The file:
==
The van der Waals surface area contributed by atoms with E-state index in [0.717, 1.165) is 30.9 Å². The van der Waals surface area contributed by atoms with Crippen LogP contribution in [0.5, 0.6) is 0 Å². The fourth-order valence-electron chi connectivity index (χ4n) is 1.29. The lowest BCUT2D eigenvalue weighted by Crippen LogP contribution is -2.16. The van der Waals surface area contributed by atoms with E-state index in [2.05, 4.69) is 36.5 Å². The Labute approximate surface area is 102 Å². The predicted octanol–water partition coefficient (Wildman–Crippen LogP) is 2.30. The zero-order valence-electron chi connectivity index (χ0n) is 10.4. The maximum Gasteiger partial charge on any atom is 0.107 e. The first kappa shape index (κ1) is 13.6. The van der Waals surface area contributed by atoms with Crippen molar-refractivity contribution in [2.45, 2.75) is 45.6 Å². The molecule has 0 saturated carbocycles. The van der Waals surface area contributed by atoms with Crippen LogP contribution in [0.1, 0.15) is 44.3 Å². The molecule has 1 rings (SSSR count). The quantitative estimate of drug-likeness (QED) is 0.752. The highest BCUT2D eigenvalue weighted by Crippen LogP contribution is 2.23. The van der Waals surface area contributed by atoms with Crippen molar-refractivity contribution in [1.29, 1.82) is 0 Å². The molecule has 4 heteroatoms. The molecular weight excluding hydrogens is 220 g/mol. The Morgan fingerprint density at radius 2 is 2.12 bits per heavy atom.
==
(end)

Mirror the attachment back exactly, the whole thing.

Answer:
The van der Waals surface area contributed by atoms with E-state index in [0.717, 1.165) is 30.9 Å². The van der Waals surface area contributed by atoms with Crippen LogP contribution in [0.5, 0.6) is 0 Å². The fourth-order valence-electron chi connectivity index (χ4n) is 1.29. The lowest BCUT2D eigenvalue weighted by Crippen LogP contribution is -2.16. The van der Waals surface area contributed by atoms with E-state index in [2.05, 4.69) is 36.5 Å². The Labute approximate surface area is 102 Å². The predicted octanol–water partition coefficient (Wildman–Crippen LogP) is 2.30. The zero-order valence-electron chi connectivity index (χ0n) is 10.4. The maximum Gasteiger partial charge on any atom is 0.107 e. The first kappa shape index (κ1) is 13.6. The van der Waals surface area contributed by atoms with Crippen molar-refractivity contribution in [2.45, 2.75) is 45.6 Å². The molecule has 0 saturated carbocycles. The van der Waals surface area contributed by atoms with Crippen LogP contribution in [0.1, 0.15) is 44.3 Å². The molecule has 1 rings (SSSR count). The quantitative estimate of drug-likeness (QED) is 0.752. The highest BCUT2D eigenvalue weighted by Crippen LogP contribution is 2.23. The van der Waals surface area contributed by atoms with Crippen molar-refractivity contribution in [1.29, 1.82) is 0 Å². The molecule has 4 heteroatoms. The molecular weight excluding hydrogens is 220 g/mol. The Morgan fingerprint density at radius 2 is 2.12 bits per heavy atom.